Beginning Oct. 1, most Army families will see an increase in their child care fees, while others will see a reduction or no change in fees for school year 2010/2011, as a result of a new Department of Defense policy.
According to Maj. Gen. Reuben Jones, commander of the Family and Morale, Welfare and Recreation Command, the Army will ensure outstanding child and youth programs.
“Army families will continue to have access to some of the best child and youth programs found anywhere in the world,” Jones said.
By law, child care fees are based on total family income (excluding certain special pay and allowances), not rank or civilian grade. In 2008, the Defense Department conducted an in-depth study of the child development program fee policy. As a result, they determined current fee ranges were no longer in sync with total family income for a majority of the users, and the fees have not kept pace with the increasing costs of providing care.
“While the cost of providing child care has risen each of the past six years, the value of the programs has also increased for Soldiers, their children and the Army,” said Peggy Hinson, Child, Youth and School Services director at FMWRC.
“Most Army programs are nationally accredited, and most importantly, Soldiers can concentrate on their mission, knowing their children are safe and well cared for,” she said.
The National Association of Child Care Resource and Referral Agencies, the country’s leading voice for child care, issues a biennial report on the quality of nationwide child care, including the Defense Department’s child care system. The 2007 study found that the Defense Department child care system “stands alone as a model for states.” In that report, military child care ranked first among the 50 states and the District of Columbia, and was the only entity to score in the top 10 for both standards and oversight criteria.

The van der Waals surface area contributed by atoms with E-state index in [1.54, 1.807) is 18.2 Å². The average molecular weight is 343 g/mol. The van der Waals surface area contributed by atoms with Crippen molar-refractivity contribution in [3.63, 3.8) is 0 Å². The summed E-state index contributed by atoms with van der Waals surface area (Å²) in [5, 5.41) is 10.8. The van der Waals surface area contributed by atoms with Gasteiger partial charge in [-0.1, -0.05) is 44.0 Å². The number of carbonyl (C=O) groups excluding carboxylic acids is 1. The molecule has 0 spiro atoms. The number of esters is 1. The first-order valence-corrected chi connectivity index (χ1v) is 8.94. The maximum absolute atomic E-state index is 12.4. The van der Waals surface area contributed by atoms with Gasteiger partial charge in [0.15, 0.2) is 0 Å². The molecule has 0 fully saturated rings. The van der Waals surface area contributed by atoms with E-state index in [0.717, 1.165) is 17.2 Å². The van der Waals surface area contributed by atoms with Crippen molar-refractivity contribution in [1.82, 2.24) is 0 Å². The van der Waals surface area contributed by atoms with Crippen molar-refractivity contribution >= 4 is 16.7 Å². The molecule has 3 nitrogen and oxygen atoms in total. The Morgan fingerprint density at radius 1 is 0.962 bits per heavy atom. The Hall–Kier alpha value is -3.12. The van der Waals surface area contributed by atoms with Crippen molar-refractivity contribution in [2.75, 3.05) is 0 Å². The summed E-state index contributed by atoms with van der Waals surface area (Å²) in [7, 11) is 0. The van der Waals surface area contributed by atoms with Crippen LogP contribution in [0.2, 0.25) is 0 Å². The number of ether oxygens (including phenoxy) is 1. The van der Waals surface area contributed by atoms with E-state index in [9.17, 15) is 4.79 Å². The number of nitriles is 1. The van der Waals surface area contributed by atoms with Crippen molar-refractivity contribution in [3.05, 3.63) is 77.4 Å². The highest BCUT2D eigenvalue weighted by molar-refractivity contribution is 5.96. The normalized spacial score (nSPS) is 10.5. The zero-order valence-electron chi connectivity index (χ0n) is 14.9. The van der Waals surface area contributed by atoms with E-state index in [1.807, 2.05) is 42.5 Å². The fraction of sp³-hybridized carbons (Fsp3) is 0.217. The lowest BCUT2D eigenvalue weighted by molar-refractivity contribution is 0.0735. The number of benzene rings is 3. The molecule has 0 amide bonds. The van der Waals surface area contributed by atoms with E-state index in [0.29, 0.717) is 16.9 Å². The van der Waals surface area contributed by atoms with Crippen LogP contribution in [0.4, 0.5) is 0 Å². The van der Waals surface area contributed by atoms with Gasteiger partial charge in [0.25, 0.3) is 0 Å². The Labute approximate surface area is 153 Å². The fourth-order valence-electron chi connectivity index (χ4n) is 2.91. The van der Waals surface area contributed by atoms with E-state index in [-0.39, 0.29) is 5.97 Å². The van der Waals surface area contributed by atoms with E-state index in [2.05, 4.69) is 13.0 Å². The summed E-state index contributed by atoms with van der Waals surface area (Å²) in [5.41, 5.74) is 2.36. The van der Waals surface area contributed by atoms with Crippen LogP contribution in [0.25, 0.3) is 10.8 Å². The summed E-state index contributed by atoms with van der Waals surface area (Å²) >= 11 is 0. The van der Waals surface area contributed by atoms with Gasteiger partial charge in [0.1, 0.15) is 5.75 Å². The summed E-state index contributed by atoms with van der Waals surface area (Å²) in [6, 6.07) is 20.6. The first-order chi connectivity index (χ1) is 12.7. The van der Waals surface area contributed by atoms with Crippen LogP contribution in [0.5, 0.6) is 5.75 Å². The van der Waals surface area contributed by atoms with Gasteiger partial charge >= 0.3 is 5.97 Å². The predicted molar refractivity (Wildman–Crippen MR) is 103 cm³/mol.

A 2009 update confirmed that Defense Department child care continues to score more than 60 percent above the national average.
Since 2004, child care fees at most Army garrisons have remained static in an attempt to ease the burden of persistent conflict and multiple deployments. In an effort to minimize the financial impact of fee increases, the Army received approval from the Defense Department to begin a phased-in implementation of this new policy. Individual installations have plans to reach fixed dollar amounts for each fee category within the next three years.
Currently, there are six fee categories, including a minimum fixed-rate and five income-based categories, each with a range of fees determined by the garrison.
The school year 2010/2011 child care fee policy will add three additional categories to more accurately accommodate higher incomes.
Under existing policy, families earning $70,001 pay the same fees as those making more than $100,000. The new categories will raise fees incrementally to cover families earning $125,001 or more annually.
Those earning $85,000 and below will see smaller increases. Furthermore, some lower-income families will pay reduced fees under the new policy. As always, families with more than one child will receive multiple child reductions, regardless of total family income. This will become an Army-wide standard 15 percent discount for second and subsequent children.
Commanders may authorize additional fee reductions for families with temporary, documented financial hardships. Army Family Covenant fee reductions are in effect while military parents are deployed.
In addition to Child Development Center fees, the Army’s 2010/2011 fee policy covers all CYS Services programs, school-age and hourly care, Schools of Knowledge, Inspiration, Exploration and Skills Unlimited programs and youth sports.